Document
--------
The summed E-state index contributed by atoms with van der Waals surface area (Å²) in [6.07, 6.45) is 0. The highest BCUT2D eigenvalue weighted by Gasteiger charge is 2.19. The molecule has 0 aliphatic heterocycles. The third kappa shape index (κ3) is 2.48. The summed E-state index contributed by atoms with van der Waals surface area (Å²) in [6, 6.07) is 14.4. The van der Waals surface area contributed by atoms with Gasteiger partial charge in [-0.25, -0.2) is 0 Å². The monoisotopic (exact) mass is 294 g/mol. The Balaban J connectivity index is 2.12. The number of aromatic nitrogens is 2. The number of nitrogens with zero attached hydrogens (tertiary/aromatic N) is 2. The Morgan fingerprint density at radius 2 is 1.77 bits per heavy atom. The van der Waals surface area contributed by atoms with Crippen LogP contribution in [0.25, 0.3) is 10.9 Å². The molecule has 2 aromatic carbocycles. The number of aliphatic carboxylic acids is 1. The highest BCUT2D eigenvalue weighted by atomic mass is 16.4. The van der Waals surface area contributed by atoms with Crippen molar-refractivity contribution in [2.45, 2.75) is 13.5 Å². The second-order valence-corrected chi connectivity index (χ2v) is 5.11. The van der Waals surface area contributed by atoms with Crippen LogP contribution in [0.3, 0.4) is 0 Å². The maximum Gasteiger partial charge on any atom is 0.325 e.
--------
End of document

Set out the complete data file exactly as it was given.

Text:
The summed E-state index contributed by atoms with van der Waals surface area (Å²) in [6.07, 6.45) is 0. The highest BCUT2D eigenvalue weighted by Gasteiger charge is 2.19. The molecule has 0 aliphatic heterocycles. The third kappa shape index (κ3) is 2.48. The summed E-state index contributed by atoms with van der Waals surface area (Å²) in [6, 6.07) is 14.4. The van der Waals surface area contributed by atoms with Gasteiger partial charge in [-0.25, -0.2) is 0 Å². The monoisotopic (exact) mass is 294 g/mol. The Balaban J connectivity index is 2.12. The number of aromatic nitrogens is 2. The number of nitrogens with zero attached hydrogens (tertiary/aromatic N) is 2. The Morgan fingerprint density at radius 2 is 1.77 bits per heavy atom. The van der Waals surface area contributed by atoms with Crippen LogP contribution in [0.25, 0.3) is 10.9 Å². The molecule has 2 aromatic carbocycles. The number of aliphatic carboxylic acids is 1. The highest BCUT2D eigenvalue weighted by atomic mass is 16.4. The van der Waals surface area contributed by atoms with Crippen molar-refractivity contribution in [2.45, 2.75) is 13.5 Å². The second-order valence-corrected chi connectivity index (χ2v) is 5.11. The van der Waals surface area contributed by atoms with Crippen LogP contribution in [0.3, 0.4) is 0 Å². The maximum Gasteiger partial charge on any atom is 0.325 e.